BCA And Hospital Association Partner to Educate Legislators on Medicaid/RCO Implementation


The Business Council of Alabama partnered with the Alabama Hospital Association on Tuesday to explain Medicaid’s important role in economic development, job creation, quality of life, and to explain a new regional delivery system.

Medicaid is a joint state-federal health insurance plan for low-income children, pregnant women, the elderly, and disabled. Medicaid underpins the state’s entire medical system. It’s a $6.4 billion program but it will need state financial help in the 2016 regular legislative session, which began Tuesday.



The BCA and the AHA met with legislators, health care executives, and providers to explain Medicaid and the new managed care Regional Care Organizations.

BCA President William J. Canary said that support for and maintenance of Medicaid is a matter of economic development, quality of life, and jobs. He said when businesses look at a state for possible locations, they check for the availability of employees, infrastructure, the education system, and health care.

“From our point of view, this is a critical issue with a capital ‘C’,” Canary said.

Danne Howard, the Alabama Hospital Association’s executive vice president/chief policy officer, said Medicaid needs $105 million more from next year’s General Fund just to maintain the current level of services. Otherwise, services could be cut, hospitals could close, employees will lose jobs, patients will have fewer health care choices, and medical professionals could leave the state.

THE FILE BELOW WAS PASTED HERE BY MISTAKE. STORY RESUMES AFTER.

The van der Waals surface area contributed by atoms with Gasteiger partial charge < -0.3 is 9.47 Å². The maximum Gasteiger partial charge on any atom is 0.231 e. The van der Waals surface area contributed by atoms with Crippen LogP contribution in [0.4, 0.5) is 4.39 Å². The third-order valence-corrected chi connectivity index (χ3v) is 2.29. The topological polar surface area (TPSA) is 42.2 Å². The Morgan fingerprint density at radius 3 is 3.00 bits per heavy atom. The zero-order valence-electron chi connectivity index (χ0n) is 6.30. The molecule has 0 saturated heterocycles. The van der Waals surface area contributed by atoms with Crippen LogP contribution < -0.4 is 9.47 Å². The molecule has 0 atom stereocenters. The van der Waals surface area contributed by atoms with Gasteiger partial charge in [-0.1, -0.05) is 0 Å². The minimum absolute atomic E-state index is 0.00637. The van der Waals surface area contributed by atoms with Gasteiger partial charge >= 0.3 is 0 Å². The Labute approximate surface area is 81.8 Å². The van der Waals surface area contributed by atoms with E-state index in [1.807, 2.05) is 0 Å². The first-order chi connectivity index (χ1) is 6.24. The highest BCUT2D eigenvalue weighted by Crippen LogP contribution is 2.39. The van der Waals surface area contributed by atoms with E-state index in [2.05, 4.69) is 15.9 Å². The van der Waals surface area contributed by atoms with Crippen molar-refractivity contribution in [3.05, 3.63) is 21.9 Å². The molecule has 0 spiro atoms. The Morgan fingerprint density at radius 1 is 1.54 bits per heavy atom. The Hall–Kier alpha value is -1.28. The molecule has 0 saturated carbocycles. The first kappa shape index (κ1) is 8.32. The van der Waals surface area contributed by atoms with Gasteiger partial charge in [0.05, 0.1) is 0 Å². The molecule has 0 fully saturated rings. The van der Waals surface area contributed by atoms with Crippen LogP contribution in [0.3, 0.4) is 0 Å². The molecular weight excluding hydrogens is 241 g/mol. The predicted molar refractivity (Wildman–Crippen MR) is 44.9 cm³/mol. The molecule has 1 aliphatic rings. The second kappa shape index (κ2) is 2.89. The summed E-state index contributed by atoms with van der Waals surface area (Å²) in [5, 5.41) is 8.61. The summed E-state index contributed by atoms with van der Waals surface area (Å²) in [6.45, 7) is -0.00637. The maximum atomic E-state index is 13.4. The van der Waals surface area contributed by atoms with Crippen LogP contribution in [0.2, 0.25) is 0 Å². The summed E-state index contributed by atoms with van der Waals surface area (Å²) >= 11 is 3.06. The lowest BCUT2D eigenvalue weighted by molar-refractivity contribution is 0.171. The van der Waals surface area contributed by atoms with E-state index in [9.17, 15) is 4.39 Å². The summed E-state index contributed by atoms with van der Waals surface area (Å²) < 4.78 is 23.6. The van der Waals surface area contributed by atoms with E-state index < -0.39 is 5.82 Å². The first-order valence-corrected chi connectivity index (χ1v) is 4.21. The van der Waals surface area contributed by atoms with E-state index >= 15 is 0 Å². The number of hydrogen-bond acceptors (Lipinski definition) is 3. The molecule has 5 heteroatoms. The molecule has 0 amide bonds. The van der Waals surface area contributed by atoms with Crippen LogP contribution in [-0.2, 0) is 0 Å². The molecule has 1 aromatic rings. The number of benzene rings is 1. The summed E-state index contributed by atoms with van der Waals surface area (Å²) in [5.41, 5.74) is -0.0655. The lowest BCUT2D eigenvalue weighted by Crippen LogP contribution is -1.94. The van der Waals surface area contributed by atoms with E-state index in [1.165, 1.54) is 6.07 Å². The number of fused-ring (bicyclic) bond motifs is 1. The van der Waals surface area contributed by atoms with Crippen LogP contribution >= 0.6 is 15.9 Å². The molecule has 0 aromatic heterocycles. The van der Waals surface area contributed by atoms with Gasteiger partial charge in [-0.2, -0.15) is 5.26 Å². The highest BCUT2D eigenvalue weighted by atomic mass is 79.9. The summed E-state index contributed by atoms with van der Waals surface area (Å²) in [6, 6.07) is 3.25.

“We want to ensure they have access to quality care,” Howard said.


RCOs, which will provide regional managed care for Medicaid recipients, are to become operational in October. But without start-up funding there will be no infrastructure to serve patients. “The ultimate goal is to save money but you have to have to invest in the front end,” Howard said.

The BCA’s position is that passage of Medicaid reform legislation in 2013 positioned the state to manage all aspects of Medicaid, including cost and care delivery and the opportunities that RCOs can contribute to the quality of health care in Alabama.

“From the BCA’s perspective, this is beyond the importance of one person,” Canary concluded. “We’re all in this together.”

Here are some Medicaid facts:

  • Medicaid is a $6.4 billion business, one of the largest in Alabama, serving about 1 million Alabamians.
  • Hospitals employ 84,000 men and women directly and rural hospitals employ 15,000 people. Of the top 50 employers in Alabama, 19 are hospitals. The entire health care sector employed 240,000 people in 2012.
  • Medicaid’s combined state, local, and federal appropriations of $6.4 billion last year included $1.9 billion of it from a state General Fund appropriation, state transfers, and hospital, nursing home, and pharmacy provider taxes.
  • Without the economic benefits of Medicaid, hospitals, nursing homes, and pharmacies will close, and doctors will leave Alabama. Eight Alabama hospitals have closed over the last five years including three in rural areas.
  • There are no childless adults on Medicaid and Alabama has among the most restrictive Medicaid eligibility in the nation.
  • Since 2010, Medicaid has grown at an annual rate of 2.1 percent.

“Medicaid is not growing out of control,” Howard said.